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Shh…Diam! on how the music for ‘To Which My Brother Laughed’ was birthed

By Faris Saad of Shh…Diam!

Our songs can come from anywhere. Some were divinely gifted while on the toilet, some germinated from Whatsapp messages, others appeared on the Malay-language tabloids. Inspiration never waits for you to have the perfect moment. It is that asshole you always end up forgiving. It blue ticks you all the time, never replies and then shows up at your party with the cutlery that no one thought to bring. 

So when Jit (director Tung Jit Yang) asked us to join him in the creative process of To Which My Brother Laughed, we were intimidated. What if we couldn’t come up with anything useable? What if we sucked? Shh…Diam! had three months to come up with useful material which was a lot of pressure because until then we had averaged just 1.6 songs a year – a very poor record. We’d also never done anything like this before. 

To come up with the scenes and music, we isolated ourselves for three months with the cast and Jit chipped away at our defences with the gentle precision of a bomb disposal technician. He’d ask how we felt about what was happening around us, drawing out our personal experiences and eventually linking them to the caning of the two women in Terengganu. 

For the songwriting part, I’d been in a bit of a creative rut before we began work, but I found it really enjoyable to play off what the cast was doing. They would create movements and we would make music based on their expressions. Sometimes Jit would throw us a phrase or word, and we would build an entire song around that. For the track Intimaster, the word was actually ‘intimacy’. But we named it Intimaster because one of the actors Yon pronounced it that way.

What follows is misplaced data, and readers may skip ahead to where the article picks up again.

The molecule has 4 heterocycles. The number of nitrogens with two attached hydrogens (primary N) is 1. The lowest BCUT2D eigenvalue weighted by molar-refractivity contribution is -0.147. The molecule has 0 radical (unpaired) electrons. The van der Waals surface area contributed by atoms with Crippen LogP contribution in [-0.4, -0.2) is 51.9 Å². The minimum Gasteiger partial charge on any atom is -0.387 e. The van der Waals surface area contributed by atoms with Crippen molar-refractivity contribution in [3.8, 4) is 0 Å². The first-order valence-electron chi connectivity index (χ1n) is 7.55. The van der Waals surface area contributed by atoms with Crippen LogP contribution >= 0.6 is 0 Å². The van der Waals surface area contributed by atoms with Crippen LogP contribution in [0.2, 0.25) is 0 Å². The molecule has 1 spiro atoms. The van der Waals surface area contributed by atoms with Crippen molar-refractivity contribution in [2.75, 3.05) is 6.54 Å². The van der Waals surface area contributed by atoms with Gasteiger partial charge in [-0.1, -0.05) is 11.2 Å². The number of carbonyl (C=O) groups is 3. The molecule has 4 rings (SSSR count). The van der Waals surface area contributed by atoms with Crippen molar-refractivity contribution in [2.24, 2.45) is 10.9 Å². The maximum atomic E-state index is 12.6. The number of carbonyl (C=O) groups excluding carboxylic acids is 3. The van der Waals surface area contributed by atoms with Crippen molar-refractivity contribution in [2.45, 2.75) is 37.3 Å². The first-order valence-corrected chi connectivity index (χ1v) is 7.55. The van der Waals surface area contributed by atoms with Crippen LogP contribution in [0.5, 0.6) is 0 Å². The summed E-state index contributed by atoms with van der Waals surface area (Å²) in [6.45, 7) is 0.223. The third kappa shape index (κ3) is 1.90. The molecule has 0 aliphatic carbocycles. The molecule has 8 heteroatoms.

I’m not an outwardly expressive sort of person, so writing such emotional songs was a refreshing change of pace for the band. We liked it so much that we might write a mushy song for every five (or six) drinky-shouty song in the future. Based on our new average of 2.1 songs per annum, you can expect the next mushy song by 2023.

The whole record was a collective process, involving every person who was a part of To Which My Brother Laughed. 

We came out of the whole experience with a new appreciation for theatre and all the work that goes into the preparation, and we built some great friendships along the way. Memang tak rugi. We hope that the play, and our music, will help bridge the gap in understanding between what can seem like two completely different worlds. 

The album, released exclusively on streaming platforms, features seven tracks, all of which were performed during the play by the band and cast members. The album can be streamed on Spotify, iTunes, Deezer, YouTube and Instagram/Facebook from January 22, under the title To Which My Brother Laughed (Original Theatre Soundtrack).

Inspired by the critical essay ‘The Laugh of the Medusa’ by Hélène Cixous, TWMBL was a devised theatre piece created in response to the caning of two women in Terengganu in late 2018. Directed by Tung Jit Yang, the play set out to break down preconceived notions of the LGBTQ+ community, and ran from February 28 to March 3, 2019, to great acclaim and sold-out crowds. 

In light of the ongoing Syariah court case involving 11 men, it is crucial for the public to understand how the justice system has been designed to shame, degrade and humiliate. Those who are unfortunate enough to have to go through the system are already deemed guilty before being allowed access to a fair defence. They have lost their homes and jobs, all while being dragged through an unnecessarily long process. Donations are open to pay the cost of this ongoing court case.

The band hopes that the arts can be a channel for open expression and discussion which will lead to understanding and acceptance. 

For further enquiries and bookings, the band can be contacted at

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